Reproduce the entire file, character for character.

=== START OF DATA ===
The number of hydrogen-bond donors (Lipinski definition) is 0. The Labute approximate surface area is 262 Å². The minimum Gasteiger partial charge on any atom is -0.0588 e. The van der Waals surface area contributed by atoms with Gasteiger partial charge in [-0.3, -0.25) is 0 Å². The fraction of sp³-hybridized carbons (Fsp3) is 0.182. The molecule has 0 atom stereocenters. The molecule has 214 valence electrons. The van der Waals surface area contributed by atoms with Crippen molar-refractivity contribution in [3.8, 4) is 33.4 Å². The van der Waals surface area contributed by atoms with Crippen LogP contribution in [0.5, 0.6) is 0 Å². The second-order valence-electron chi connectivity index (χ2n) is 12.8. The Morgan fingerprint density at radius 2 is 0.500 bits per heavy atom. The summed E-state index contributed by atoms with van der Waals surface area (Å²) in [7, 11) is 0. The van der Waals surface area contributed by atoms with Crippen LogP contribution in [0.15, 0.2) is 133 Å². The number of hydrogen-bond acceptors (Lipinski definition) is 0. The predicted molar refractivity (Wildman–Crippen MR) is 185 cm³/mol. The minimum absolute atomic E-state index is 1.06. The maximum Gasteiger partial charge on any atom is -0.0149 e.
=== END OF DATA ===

The number of hydrogen-bond donors (Lipinski definition) is 0. The Labute approximate surface area is 262 Å². The minimum Gasteiger partial charge on any atom is -0.0588 e. The van der Waals surface area contributed by atoms with Gasteiger partial charge in [-0.3, -0.25) is 0 Å². The fraction of sp³-hybridized carbons (Fsp3) is 0.182. The molecule has 0 atom stereocenters. The molecule has 214 valence electrons. The van der Waals surface area contributed by atoms with Crippen molar-refractivity contribution in [3.8, 4) is 33.4 Å². The van der Waals surface area contributed by atoms with Crippen LogP contribution in [0.5, 0.6) is 0 Å². The second-order valence-electron chi connectivity index (χ2n) is 12.8. The Morgan fingerprint density at radius 2 is 0.500 bits per heavy atom. The summed E-state index contributed by atoms with van der Waals surface area (Å²) in [7, 11) is 0. The van der Waals surface area contributed by atoms with Crippen LogP contribution in [0.15, 0.2) is 133 Å². The number of hydrogen-bond acceptors (Lipinski definition) is 0. The predicted molar refractivity (Wildman–Crippen MR) is 185 cm³/mol. The minimum absolute atomic E-state index is 1.06. The maximum Gasteiger partial charge on any atom is -0.0149 e.